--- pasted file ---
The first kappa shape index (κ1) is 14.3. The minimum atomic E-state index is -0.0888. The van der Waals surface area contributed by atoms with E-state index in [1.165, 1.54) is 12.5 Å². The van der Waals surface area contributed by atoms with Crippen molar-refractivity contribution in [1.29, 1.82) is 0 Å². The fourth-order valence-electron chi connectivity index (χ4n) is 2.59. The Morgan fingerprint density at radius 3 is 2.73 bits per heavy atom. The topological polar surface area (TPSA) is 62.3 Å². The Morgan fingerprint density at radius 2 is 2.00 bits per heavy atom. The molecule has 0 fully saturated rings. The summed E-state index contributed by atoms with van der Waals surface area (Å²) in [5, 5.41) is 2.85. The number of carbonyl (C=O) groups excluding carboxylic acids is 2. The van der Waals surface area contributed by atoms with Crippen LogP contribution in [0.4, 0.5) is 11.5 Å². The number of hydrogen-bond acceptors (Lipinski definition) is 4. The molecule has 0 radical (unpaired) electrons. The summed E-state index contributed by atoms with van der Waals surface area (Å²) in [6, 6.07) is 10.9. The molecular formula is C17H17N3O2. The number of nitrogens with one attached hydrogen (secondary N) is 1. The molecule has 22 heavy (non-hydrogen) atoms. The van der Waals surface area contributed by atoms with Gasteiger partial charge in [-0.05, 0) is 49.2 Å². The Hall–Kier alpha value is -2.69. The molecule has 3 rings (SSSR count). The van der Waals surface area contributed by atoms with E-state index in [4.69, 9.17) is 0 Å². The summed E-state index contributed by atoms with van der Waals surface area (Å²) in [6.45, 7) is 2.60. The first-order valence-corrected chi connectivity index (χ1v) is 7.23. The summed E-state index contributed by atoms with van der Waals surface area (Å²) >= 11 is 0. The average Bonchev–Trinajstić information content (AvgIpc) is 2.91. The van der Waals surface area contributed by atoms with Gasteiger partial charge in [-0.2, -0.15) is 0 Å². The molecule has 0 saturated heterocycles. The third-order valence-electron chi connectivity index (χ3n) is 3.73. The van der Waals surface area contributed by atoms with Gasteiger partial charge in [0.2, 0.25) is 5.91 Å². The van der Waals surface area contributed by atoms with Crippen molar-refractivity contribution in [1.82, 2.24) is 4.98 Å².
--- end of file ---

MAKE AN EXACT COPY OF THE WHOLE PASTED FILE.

The first kappa shape index (κ1) is 14.3. The minimum atomic E-state index is -0.0888. The van der Waals surface area contributed by atoms with E-state index in [1.165, 1.54) is 12.5 Å². The van der Waals surface area contributed by atoms with Crippen molar-refractivity contribution in [1.29, 1.82) is 0 Å². The fourth-order valence-electron chi connectivity index (χ4n) is 2.59. The Morgan fingerprint density at radius 3 is 2.73 bits per heavy atom. The topological polar surface area (TPSA) is 62.3 Å². The Morgan fingerprint density at radius 2 is 2.00 bits per heavy atom. The molecule has 0 fully saturated rings. The summed E-state index contributed by atoms with van der Waals surface area (Å²) in [5, 5.41) is 2.85. The number of carbonyl (C=O) groups excluding carboxylic acids is 2. The van der Waals surface area contributed by atoms with Crippen LogP contribution in [0.4, 0.5) is 11.5 Å². The number of hydrogen-bond acceptors (Lipinski definition) is 4. The molecule has 0 radical (unpaired) electrons. The summed E-state index contributed by atoms with van der Waals surface area (Å²) in [6, 6.07) is 10.9. The molecular formula is C17H17N3O2. The number of nitrogens with one attached hydrogen (secondary N) is 1. The molecule has 22 heavy (non-hydrogen) atoms. The van der Waals surface area contributed by atoms with Gasteiger partial charge in [-0.05, 0) is 49.2 Å². The Hall–Kier alpha value is -2.69. The molecule has 3 rings (SSSR count). The van der Waals surface area contributed by atoms with E-state index in [4.69, 9.17) is 0 Å². The summed E-state index contributed by atoms with van der Waals surface area (Å²) in [6.45, 7) is 2.60. The first-order valence-corrected chi connectivity index (χ1v) is 7.23. The summed E-state index contributed by atoms with van der Waals surface area (Å²) >= 11 is 0. The average Bonchev–Trinajstić information content (AvgIpc) is 2.91. The van der Waals surface area contributed by atoms with Gasteiger partial charge in [-0.2, -0.15) is 0 Å². The molecule has 0 saturated heterocycles. The third-order valence-electron chi connectivity index (χ3n) is 3.73. The van der Waals surface area contributed by atoms with Gasteiger partial charge in [0.2, 0.25) is 5.91 Å². The van der Waals surface area contributed by atoms with Crippen molar-refractivity contribution in [1.82, 2.24) is 4.98 Å².